Monday, December 12, 2011

Have you, by any chance, checked out the tabs across top of this blog?  One of them is EcoCurious, my blog about matters of the environment and sustainability.  (In CuriositySquared, I write about stuff .)  If you've visited EcoCurious, you might have noticed a flip comment across the top, "If only the answers were in the envelope."

Well, duh.  Of course the answers are outside the envelope.

If we look at the world we know as though it's the only possible world, if we look at the rules we operate by as though they are the only possible rule set, then we will remain stuck inside the envelope.

To find solutions that could create a different, better, healthier, more sustainable world, we have to believe that our world is just one possible version, that our rules are just one set of possible rules.  We have to shake it up and find the alternatives.  Shake it up!

Today I bring you Anthony Weston, a philosopher who spends his professional life helping people see beyond our mental obstacles to enable us to rethink our biggest, most complex ethical and practical dilemmas.  He's mastered a method for enlarging the realm of choices, figuring out how to apply different sets of rules than the "usual set" to expand the possibilities for ethical problem-solving.

Let me give you a quick Weston example. You may have heard about the Heinz dilemma.  It's an ethical quandry used by psychologists to test children for their level of moral reasoning.  Since it's written for kids, it's will be easy for us to follow Weston's logic, as he deconstructs his process.

A woman is dying of cancer.  There is a medication available to her, but she needs several treatments at $2000 per treatment, and she and her husband do not have that kind of money.  The husband counts all his resources, sells what they don't absolutely need, asks his family to help,  but the money he can scrape up does not amount to enough money to cover her treatment.  He goes to the pharmacy and pleads that they sell the medicine for what he has, or she will die.  They tell him, "no."  The dilemma:  Should the husband steal the medication so that his wife may live?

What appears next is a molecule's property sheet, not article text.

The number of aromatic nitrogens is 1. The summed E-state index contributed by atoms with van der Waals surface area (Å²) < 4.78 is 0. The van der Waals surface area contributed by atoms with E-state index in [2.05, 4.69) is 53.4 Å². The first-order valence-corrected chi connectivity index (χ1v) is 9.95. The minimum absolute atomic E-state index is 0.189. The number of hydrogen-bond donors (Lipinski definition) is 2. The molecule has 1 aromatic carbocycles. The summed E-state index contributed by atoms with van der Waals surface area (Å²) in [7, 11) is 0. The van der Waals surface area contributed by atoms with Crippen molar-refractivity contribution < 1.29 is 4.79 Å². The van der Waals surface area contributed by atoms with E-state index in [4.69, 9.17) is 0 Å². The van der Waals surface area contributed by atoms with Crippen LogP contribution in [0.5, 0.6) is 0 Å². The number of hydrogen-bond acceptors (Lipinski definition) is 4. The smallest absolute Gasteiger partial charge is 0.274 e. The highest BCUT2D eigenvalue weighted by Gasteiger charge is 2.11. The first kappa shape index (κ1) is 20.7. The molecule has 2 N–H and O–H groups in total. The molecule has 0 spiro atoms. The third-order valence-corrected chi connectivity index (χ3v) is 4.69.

Let me simplify:  Steal or die?

Weston asks his students to back up from the question, and see whether they can enlarge the realm of possibilities.  They come up with these sorts of answers:

He could offer the pharmacist something he needs or wants, maybe trade his skills to make up the difference.

Maybe the wife could go to the pharmaceutical company and offer to be part of a follow-up study, in exchange for the medication.

In one of his workshops, a group of nurses even suggested that the wife steal the drug, specifically to get herself arrested, because the law requires medical care for all prisoners, and that way the state would pay for the drug.

What about the community?  Could it band together to raise the money?

So now that we're brainstorming ideas, I bet you can come up with a few yourself. 

Weston's point is this:

What if, instead of distancing ourselves from the question, and asking, "What should he do?" we ask, "what can we do?"  Or even, simply, "what all could be done?"  The realm of possibilities expands beyond "steal or die," both of which are not ethically acceptable or morally desirable.

This made me think.  Weston's simple dilemma is really not very different than the way we've taken to laying out our most difficult dilemmas.  Look how some of our current policy debates are framed:

Affirmative action or fewer minorities admitted into programs and hired into jobs?

Drill for oil in the United States or continue to be dependent upon foreign oil?

Keep shipping soldiers to the middle east or be subject to the murderous intentions of extremist Islamist fundamentalists?

And so on...  We have become a nation of simplifiers, a nation of sound bites and political slogans.  We are so polarized.

What if we could get good at backing up from either this, or that solution envelope?

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